Thomas Field, Professor, Department of Modern Languages, Linguistics, and Intercultural Communication

The 1960s and 1970s were a time of great upheaval, not just among the youth of the era, who created a new “counter-culture” of rebellion, but also in the academic community. This is especially true of the field of linguistics, which was thrown into turmoil by Noam Chomsky’s theory of generative syntax. Chomsky’s theory gained steady momentum throughout the early 1960s and sparked several combative factions within the field, whose leaders brought counterculture's tactics into their academic efforts. Histories of linguistics focus mainly on the evolving theories, neglecting to consider not only the individual linguists, but also their place in the wider society. An examination of the similarities between activists' use of language and linguists' activist spirit, as evidenced in their personal and professional writings, allows for a bridging of the gap between the academic sphere and the counterculture. Though the counterculture's participants cultivated a presentation of carelessness, many were in fact highly conscious of their use of language, as recorded in their personal reminiscences. This study will also consider the academic output of that core of contentious linguists, who brought the spirit of the counterculture into their examples, their publications, and even their relationships with colleagues.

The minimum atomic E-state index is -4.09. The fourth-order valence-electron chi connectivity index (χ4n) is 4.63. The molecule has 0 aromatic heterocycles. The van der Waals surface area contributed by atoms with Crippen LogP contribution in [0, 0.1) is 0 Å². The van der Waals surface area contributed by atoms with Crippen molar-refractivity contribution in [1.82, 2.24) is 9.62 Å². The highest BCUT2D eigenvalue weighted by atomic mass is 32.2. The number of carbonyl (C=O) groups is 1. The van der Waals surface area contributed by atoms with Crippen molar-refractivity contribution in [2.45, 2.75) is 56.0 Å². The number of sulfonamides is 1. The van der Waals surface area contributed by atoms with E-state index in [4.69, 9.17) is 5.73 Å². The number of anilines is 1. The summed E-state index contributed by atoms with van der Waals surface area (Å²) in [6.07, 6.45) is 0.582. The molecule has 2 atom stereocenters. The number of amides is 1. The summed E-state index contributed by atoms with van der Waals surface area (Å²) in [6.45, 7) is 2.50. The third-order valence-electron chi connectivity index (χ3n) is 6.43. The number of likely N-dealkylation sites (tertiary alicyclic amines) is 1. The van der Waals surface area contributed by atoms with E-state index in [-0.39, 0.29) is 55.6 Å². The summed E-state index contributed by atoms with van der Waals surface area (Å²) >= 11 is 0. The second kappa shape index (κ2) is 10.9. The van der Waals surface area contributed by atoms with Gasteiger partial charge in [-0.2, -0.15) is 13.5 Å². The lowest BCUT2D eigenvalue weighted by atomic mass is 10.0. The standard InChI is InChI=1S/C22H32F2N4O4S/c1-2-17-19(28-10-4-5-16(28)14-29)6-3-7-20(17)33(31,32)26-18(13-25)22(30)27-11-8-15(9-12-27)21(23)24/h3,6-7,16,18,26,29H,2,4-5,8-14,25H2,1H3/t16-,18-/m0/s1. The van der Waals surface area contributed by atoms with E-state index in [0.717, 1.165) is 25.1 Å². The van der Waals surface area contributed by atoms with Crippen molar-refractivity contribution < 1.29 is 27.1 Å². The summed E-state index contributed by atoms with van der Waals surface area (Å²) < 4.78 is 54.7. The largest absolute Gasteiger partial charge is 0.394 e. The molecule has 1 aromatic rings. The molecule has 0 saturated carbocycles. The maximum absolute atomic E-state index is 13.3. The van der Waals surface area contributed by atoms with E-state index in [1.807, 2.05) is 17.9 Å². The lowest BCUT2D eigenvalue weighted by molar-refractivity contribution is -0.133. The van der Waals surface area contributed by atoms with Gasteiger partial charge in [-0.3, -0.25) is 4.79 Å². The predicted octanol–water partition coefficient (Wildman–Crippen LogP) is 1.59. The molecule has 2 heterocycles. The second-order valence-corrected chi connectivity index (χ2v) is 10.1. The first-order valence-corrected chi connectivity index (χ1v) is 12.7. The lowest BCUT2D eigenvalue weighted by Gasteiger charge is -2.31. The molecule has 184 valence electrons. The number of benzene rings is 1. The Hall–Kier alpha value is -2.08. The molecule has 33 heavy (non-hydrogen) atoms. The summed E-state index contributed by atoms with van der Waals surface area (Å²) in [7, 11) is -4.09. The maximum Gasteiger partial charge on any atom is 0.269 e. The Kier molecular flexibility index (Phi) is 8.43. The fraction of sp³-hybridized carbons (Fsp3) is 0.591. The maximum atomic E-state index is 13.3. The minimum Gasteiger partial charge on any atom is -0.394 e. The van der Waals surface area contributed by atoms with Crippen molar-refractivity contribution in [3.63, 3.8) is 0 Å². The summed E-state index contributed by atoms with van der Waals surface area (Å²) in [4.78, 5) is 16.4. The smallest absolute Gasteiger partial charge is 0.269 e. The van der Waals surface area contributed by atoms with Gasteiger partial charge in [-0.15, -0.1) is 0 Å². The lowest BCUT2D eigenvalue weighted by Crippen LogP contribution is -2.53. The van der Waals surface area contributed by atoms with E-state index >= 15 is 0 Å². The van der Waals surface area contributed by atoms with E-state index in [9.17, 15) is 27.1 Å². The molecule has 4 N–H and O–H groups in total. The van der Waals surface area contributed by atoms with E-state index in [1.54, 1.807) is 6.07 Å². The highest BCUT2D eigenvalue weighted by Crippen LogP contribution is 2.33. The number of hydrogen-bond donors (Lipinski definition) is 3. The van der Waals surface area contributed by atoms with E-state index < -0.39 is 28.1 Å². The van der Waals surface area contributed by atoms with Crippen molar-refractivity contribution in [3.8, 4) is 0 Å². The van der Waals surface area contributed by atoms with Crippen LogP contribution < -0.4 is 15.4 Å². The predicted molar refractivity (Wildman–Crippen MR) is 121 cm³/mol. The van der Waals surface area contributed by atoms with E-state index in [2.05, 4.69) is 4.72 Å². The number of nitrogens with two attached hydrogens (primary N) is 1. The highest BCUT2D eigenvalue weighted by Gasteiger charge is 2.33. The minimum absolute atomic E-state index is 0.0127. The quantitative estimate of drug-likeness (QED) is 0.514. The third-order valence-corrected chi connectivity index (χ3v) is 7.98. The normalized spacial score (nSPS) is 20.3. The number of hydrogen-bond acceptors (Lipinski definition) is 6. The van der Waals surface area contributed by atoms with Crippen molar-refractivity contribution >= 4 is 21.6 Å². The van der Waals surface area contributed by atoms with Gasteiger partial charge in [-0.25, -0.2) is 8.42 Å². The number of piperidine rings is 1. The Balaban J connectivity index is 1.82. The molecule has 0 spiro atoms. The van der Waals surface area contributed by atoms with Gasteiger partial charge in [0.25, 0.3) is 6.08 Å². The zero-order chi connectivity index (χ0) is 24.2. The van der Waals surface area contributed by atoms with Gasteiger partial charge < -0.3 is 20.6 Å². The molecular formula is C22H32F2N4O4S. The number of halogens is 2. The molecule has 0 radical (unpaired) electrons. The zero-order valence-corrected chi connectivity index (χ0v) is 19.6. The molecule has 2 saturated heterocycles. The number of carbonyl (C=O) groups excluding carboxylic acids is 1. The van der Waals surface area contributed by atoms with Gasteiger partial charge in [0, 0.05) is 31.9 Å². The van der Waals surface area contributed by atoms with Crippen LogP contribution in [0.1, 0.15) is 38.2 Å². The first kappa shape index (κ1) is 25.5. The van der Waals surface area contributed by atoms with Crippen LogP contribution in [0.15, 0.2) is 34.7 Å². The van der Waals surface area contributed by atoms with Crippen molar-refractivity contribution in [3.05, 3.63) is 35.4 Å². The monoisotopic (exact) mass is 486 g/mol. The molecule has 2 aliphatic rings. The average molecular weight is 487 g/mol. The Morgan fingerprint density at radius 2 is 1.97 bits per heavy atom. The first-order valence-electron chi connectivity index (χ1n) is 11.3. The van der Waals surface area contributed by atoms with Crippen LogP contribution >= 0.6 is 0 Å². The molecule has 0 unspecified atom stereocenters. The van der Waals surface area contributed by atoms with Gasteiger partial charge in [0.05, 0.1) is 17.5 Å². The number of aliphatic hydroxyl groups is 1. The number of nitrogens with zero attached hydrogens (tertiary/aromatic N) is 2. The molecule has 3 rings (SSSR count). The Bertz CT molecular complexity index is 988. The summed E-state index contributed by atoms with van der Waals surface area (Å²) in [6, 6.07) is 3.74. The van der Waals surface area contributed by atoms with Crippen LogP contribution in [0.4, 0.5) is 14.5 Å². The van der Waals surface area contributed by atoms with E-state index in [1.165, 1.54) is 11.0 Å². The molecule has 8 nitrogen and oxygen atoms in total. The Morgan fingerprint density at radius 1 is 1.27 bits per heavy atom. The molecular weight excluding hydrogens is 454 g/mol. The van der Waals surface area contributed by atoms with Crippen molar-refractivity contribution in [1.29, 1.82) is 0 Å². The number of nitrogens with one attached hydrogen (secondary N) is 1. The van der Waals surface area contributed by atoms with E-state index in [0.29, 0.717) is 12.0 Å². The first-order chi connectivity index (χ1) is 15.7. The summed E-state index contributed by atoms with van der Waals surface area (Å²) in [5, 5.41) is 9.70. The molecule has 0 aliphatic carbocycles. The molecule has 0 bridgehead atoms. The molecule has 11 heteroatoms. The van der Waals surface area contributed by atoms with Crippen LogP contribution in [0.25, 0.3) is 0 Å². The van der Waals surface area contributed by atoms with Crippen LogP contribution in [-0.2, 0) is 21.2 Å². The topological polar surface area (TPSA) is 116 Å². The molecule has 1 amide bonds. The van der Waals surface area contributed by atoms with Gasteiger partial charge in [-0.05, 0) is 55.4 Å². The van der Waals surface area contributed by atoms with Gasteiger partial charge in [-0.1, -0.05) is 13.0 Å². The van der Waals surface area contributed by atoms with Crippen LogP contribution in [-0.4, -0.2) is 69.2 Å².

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Detection of Lateral Gene Transfer with Codon Usage Bias in Mutationally Biased Genomes

Isaac M. Jensen